On May 25, 2020, George Floyd, an African American man asphyxiated to death by the Minneapolis police, Minnesota. He was being arrested for allegedly using counterfeit money at the grocery store. Derek Chauvin, a white police officer smothered the poor man for nine minutes, by pressing his knee to his neck. George kept struggling to get out of the knee hold. He repeatedly said, “I can’t breathe” but to know avail. The incident sparked off nationwide protests all across the 50 states of America. Havoc, vandalism, demonstrations, riots were all part of it. It even sparked a lot of debates and discussions. The death and oppression of black people by white police officers is rampant and not a new event in the U.S. Floyd’s death only instigated an outcry against the prejudiced and racial justice system.
The Letter by the Judges
On June 4, nine Judges of the Supreme Court, the State of Washington wrote a letter to all the members of the Judiciary and the Legal Community. The letter condemned the persistent and systematic injustice against black lives. They called it the foundation on which the nation was erected. The statement expressed disapproval and pain that bias was not a ‘relic of the past’. “Racialized policing and the overrepresentation of black Americans” is pervasive in the “criminal and juvenile justice systems“, the letter read.
The letter urges the legal community to take a moment to reflect on the cruelties. The legal community is equally blameworthy for the prevalent injustice, it further said. Both individual and collective actions will curb racism. The judges took responsibility for partaking in the depreciation of black lives. The Court of Washington itself had once denied the right of mourning parents to bury their infant in a cemetery. The judges grieved that what’s done cannot be undone. But the future can be made better with conscience.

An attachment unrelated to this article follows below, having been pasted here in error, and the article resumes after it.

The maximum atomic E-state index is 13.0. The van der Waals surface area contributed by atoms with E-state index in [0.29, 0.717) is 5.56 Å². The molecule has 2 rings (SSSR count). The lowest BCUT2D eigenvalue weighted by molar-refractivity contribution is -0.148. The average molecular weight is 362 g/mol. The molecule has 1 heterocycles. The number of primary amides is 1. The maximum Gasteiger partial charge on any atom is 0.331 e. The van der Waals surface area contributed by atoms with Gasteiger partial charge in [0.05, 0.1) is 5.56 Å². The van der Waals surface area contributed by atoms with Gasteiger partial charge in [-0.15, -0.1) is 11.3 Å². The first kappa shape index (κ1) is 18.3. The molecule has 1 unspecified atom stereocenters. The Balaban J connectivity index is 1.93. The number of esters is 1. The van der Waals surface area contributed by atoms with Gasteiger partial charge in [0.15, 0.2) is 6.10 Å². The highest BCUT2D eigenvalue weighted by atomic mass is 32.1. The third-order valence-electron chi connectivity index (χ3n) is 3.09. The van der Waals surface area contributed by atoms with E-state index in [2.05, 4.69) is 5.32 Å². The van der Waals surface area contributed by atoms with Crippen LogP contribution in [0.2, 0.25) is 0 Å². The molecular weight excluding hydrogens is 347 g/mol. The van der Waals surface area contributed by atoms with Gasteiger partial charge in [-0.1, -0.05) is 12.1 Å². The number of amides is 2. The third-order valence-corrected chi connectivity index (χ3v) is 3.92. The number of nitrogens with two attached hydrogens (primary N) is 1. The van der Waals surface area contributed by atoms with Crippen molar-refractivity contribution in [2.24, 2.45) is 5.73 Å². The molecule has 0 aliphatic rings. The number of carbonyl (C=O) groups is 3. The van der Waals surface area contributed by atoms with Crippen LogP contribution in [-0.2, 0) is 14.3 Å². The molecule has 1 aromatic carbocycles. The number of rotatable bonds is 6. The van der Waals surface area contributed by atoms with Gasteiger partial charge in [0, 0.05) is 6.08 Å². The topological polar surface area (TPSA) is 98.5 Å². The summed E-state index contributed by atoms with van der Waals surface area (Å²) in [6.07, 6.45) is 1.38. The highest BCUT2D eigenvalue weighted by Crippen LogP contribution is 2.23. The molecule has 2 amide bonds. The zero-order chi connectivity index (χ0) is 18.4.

The letter appealed to the lawyers and members of the bar to not let “meritorious claims go unaddressed“. Striking down age-old traditions, to render them obsolete, when harmful is very important. Thus, the racial injustice integrated into the system has to be eradicated. This requires a multiplicity of every individual’s action, each day. A constant recognition of black voices by all will decimate the “shameful legacy“. The title of “justice” must deeply commit to eradicate racism, the letter concluded. It urged everyone to put in efforts together because ‘Black Lives Matter’.
Chief Justice Debra L. Stephens and Justices Charles W. Johnson, Barbara A. Madsen, Susan Owens, Steven C. Gonzalez, Sheryl Gordon McCloud, Mary I. Yu, Raquel Montoyo-Lewis and G.Helen Whitener undersigned the letter.
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